There was a debate in the Scottish Parliament yesterday afternoon about the charges Scotland pays to connect to the National Grid.
Many of my non-Scotland domiciled readers may not know that electricity produced not far from me here can cost me far more per kilowatt than it can someone who lives in the south-east of England.
Scottish electricity industry leaders are demanding an end to the 'unfair' practice and say the costs may cause some renewable electricity generation projects to be delayed or abandoned.
Transmission charges on electricity generators pay for the cost of the national electricity grid. They vary according to how far a power source is located from the main centre of demand, which is London.
In the north of Scotland, generators are charged £20.08p per kilowatt but in Central London a power source receives a subsidy of £6.41p per kilowatt. Subsidies are payable across most of southern England.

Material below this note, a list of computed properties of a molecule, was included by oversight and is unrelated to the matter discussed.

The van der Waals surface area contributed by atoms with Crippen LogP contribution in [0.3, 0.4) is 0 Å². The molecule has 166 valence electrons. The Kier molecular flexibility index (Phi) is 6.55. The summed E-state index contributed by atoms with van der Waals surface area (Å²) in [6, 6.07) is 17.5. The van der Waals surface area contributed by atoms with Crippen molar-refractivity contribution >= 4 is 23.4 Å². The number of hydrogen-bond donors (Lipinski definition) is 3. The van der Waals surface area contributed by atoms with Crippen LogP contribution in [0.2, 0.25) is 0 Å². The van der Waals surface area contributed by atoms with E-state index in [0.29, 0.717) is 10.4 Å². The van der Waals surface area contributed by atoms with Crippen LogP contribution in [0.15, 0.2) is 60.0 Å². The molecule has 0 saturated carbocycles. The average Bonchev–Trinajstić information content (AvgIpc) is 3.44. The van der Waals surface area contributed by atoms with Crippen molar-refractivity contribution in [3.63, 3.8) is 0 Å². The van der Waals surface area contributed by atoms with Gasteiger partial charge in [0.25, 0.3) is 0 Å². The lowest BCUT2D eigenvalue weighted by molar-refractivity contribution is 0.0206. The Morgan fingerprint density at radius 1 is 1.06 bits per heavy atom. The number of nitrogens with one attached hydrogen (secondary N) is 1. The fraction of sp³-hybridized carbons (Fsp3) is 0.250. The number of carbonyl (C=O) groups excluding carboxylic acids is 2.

The National Grid argues that the differentials encourage companies to locate power plants close to demand centres, cutting the costs of the national transmission network and reducing consumers' bills. They also argue that stronger winds in northern Scotland meant that wind farms there generated more power than their southern counterparts and so could afford to pay the higher transmission changes. It said that of 20,000 megawatts of planned British renewable generating capacity, 9,000 megawatts was in Scotland.
Let me get this right. Because we generate excess power here in Scotland and decide to send it south to England we should be penalised. That is what the NG is saying surely. That is grossly unfair.
A couple of years ago the SNP were reported to be drawing up plans to build the world's longest electricity connector to Norway. Surely if we can get this project off the ground then we will be able to negotiate a better deal for Scottish consumers.